W.W. Townsend – A.H. Palmer Home

W.W. Townsend – A.H. Palmer Home
807 West Sul Ross Avenue

This old home is an excellent example of design and fine craftsmanship of the early 1900’s. Architecturally, it is a hybrid of Greek Revival and Victorian Styles. The main feature of the façade is a shed type porch with spindle railing, spandrels, and brackets. The hip roof, originally covered with cedar shingles, has two gable dormer windows on the front and one on each side of the house. The exterior walls of the two story structure are composed of cast concrete blocks joined by mortar. The outer surface of each block was molded to resemble quarry stone. The original interior of the house has remained basically unchanged. It features 10 foot high beaded ceilings, beautiful woodwork around doors and windows, and pine floors.

William Daugherty, well known pioneer architect and building contractor, not only designed and built this home, but he also designed and produced the building materials for it, as well.

The home was built in 1908 for Mr. and Mrs. William Wallace Townsend, parents of noted Brewster County lawman and legislator, E. E. Townsend. The elder Townsend was a veteran of the Confederate Army who came to Texas after the war. He farmed and ranched in Zavala County and retired in Alpine in his later years.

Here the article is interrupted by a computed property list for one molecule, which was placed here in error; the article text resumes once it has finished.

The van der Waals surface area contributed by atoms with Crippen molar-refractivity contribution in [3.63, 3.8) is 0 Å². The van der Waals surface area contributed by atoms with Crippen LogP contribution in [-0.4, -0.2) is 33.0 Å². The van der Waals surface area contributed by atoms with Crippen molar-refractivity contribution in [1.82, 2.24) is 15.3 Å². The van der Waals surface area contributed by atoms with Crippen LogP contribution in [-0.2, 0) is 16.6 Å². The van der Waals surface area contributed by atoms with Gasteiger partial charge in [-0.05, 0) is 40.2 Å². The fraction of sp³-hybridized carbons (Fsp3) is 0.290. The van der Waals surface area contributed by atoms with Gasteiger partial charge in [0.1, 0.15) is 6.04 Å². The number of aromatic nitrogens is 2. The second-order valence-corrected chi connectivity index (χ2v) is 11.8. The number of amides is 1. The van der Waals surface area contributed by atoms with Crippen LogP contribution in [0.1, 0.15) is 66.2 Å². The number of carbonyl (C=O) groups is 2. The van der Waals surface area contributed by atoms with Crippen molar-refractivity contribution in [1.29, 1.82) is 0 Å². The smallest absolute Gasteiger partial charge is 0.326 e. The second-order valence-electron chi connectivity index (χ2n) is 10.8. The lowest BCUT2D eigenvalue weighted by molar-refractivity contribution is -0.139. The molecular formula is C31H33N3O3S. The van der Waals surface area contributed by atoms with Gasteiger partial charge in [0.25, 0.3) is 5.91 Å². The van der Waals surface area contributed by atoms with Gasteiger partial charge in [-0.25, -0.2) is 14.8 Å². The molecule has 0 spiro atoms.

After Townsend’s death in 1915, his wife remained in the house until about 1920 when she sold the property to Allen H. Palmer (also known as A. H. Parmer) .

Palmer, too, was a Confederate Army veteran. His first wife and the mother of his children, Susan Lavenia James, was the younger sister of notorious outlaws Frank and Jesse James. Palmer himself rode with Quantrill’s Raiders. He came to Alpine about 1920 with his second wife, Kitty Ogden Palmer, and a younger brother Tom W. Palmer. The Palmers were well known respected citizens of Alpine. Allen’s daughters and Mrs. Frank James are said to have been frequent visitors to the Palmer home. Allen died in 1927 and was buried in Wichita Falls next to his first wife Susan. Tom died in 1933 and is buried in Elm Grove Cemetery. In 1943, Kitty and children of the Palmer estate sold the home to James L. Sublett, pioneer Castolon farmer.

Present owners of this historic home are the John Blackbird Family.